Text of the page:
American Writers And The SaccoVanzetti Case — страница 4

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the setting of Hawthorne`s "My Kinsman, Major Molineux," Henry James`s The Bostonians, and the beginning of The Education of Henry Adams, whose author observes, "Politics … had always been the systematic organization of hatreds, and Massachusetts politics had been as harsh as the climate." [15] The Commonwealth of Massachusetts had been the scene of prior infamous trials, both historical (the Salem witch trials) and fictional (The Scarlet Letter). William Lloyd Garrison published the antislavery newspaper The Liberator in Boston. More than perhaps any other American city, Boston is a complex site of rebellion and tradition, of hereditary class privilege and immigration — all elements of the Sacco-Vanzetti case. The executions of Sacco and Vanzetti, like

the executions of the Haymarket anarchists, exposed contradictions in the social imaginary of a unified America. The executions also supported the claims of anarchist theorists that justice and the State were incompatible. Another figure haunting the Sacco-Vanzetti trial had lived in New England. In his political essays David Henry Thoreau, who like Godwin has been described as a "philosophical anarchist," [16] inveighed against institutionalized forms of injustice, in particular the Fugitive Slave Act, the Mexican War, and the execution of John Brown. Thoreau`s general criticisms of government often echo Godwin`s. The opening sentences of "Civil Disobedience" are still quoted by anarchists; Thoreau`s criticism of voting ("all voting is a sort of gaming

… playing with moral questions"), his distrust of law and institutions, and his advocacy of rebellion against state-sanctioned injustice are intrinsic to anarchist theory. His bitter attack on his home state in the essay "Slavery in Massachusetts," an assault on its judges, governor, press, and complacent citizenry, prefigures many of critiques made by Sacco and Vanzetti`s supporters. "My thoughts are murder to the State," Thoreau wrote of Massachusetts`s enforcement of the Fugitive Slave Act, "and invariably go plotting against her." [17] In "A Plea for Captain John Brown," Thoreau even endorsed the use of force in a righteous cause. Emma Goldman called him "the greatest American Anarchist." The Sacco and Vanzetti case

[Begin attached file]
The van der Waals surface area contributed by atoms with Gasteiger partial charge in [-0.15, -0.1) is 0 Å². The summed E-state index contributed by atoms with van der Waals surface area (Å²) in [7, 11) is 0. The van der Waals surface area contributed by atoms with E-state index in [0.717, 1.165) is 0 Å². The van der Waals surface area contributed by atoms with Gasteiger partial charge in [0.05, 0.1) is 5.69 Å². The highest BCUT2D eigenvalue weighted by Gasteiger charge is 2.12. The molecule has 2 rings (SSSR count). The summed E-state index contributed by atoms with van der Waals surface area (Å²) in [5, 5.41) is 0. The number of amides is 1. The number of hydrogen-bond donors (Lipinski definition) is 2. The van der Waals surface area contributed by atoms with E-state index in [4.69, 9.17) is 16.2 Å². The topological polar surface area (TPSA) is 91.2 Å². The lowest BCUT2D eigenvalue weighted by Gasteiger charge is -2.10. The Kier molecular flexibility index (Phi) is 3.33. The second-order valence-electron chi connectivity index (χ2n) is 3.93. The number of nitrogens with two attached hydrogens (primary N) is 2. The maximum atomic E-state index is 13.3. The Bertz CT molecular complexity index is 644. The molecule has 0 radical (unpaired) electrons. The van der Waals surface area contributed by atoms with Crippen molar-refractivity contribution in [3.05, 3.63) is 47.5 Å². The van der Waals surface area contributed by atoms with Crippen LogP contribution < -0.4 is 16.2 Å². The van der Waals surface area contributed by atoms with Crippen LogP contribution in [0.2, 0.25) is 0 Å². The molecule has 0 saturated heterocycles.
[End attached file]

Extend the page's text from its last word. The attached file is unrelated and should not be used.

exposed the limits of American freedom because the two men were, as Italian immigrants, not just ethnically but racially marked by the Bostonians and because as anarchists they opposed the very idea of the nation-state. Perhaps Sacco and Vanzetti were misled by the similarity of the American keywords–freedom, liberty, equality–to the anarchist keywords. "I was crazy to come to this country," Sacco said in his imperfect English during the trial, "because I was liked a free country." Despite an indigenous tradition of anarchist thought—anarchists and their historians like to quote anti-statist remarks made by Paine, Jefferson, Emerson, Thoreau, and Benjamin Tucker–and the pacifist nature of much anarchist theory, anarchism was associated in the American

press with immigrants like Emma Goldman and with acts of violence like the McKinley assassination and Alexander Berkman’s assault on Frick. Because all four authors were personally and emotionally involved in the Sacco-Vanzetti trial, their texts are deliberate acts of memory and reparation, variations of the elegy; they are thus engaged with sentiment, with feeling, which is, as Suzanne Clark argues, taboo in what became canonized as modernist. Explaining how this taboo functions to exclude women writers, Clark notes that "as an epithet, sentimental condenses the way gender still operates as a political unconscious within criticism to trigger shame, embarrassment, and disgust." [18] Male writers of this period who espoused oppositional politics were also accused of

sentimentality. Edmund Wilson wrote disparagingly: "When a man as intelligent as Dos Passos–that is, a man a good deal more intelligent than, say, Michael Gold or Upton Sinclair [both defenders of Sacco and Vanzetti], who hold similar political views–when so intelligent a man and so good an artist allows his bias so to falsify his picture of life that, in spite of all the accurate observation and all the imaginative insight, its values are partly those of melodrama–we begin to guess some stubborn sentimentalism at the bottom of the whole thing, some deeply buried streak of hysteria" [19] [italics added]. According to Wilson, gender is not a matter of a writer`s biological sex but of his or her politics; male writers also can seem sentimental, melodramatic, and